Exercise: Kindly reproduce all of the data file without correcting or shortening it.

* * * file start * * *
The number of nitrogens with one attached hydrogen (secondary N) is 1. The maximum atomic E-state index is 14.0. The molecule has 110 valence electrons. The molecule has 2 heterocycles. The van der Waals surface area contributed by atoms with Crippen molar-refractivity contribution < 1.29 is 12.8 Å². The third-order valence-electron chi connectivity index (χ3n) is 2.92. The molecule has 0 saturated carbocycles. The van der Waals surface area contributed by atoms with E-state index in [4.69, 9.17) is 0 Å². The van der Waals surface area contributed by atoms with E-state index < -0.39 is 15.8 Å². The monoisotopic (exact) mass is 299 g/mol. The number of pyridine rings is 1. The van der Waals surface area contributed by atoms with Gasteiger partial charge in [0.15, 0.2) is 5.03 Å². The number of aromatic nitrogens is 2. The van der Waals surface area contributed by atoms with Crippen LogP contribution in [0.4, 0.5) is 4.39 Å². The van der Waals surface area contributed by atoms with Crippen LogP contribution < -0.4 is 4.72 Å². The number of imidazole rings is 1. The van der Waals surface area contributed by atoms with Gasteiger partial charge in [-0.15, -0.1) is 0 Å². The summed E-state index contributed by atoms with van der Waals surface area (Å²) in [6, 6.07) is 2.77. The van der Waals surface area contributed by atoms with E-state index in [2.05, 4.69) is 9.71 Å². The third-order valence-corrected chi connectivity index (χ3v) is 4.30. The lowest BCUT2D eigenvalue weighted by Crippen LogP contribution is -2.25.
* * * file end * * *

The number of nitrogens with one attached hydrogen (secondary N) is 1. The maximum atomic E-state index is 14.0. The molecule has 110 valence electrons. The molecule has 2 heterocycles. The van der Waals surface area contributed by atoms with Crippen molar-refractivity contribution < 1.29 is 12.8 Å². The third-order valence-electron chi connectivity index (χ3n) is 2.92. The molecule has 0 saturated carbocycles. The van der Waals surface area contributed by atoms with E-state index in [4.69, 9.17) is 0 Å². The van der Waals surface area contributed by atoms with E-state index < -0.39 is 15.8 Å². The monoisotopic (exact) mass is 299 g/mol. The number of pyridine rings is 1. The van der Waals surface area contributed by atoms with Gasteiger partial charge in [0.15, 0.2) is 5.03 Å². The number of aromatic nitrogens is 2. The van der Waals surface area contributed by atoms with Crippen LogP contribution in [0.4, 0.5) is 4.39 Å². The van der Waals surface area contributed by atoms with Crippen LogP contribution < -0.4 is 4.72 Å². The number of imidazole rings is 1. The van der Waals surface area contributed by atoms with Gasteiger partial charge in [-0.15, -0.1) is 0 Å². The summed E-state index contributed by atoms with van der Waals surface area (Å²) in [6, 6.07) is 2.77. The van der Waals surface area contributed by atoms with E-state index in [2.05, 4.69) is 9.71 Å². The third-order valence-corrected chi connectivity index (χ3v) is 4.30. The lowest BCUT2D eigenvalue weighted by Crippen LogP contribution is -2.25.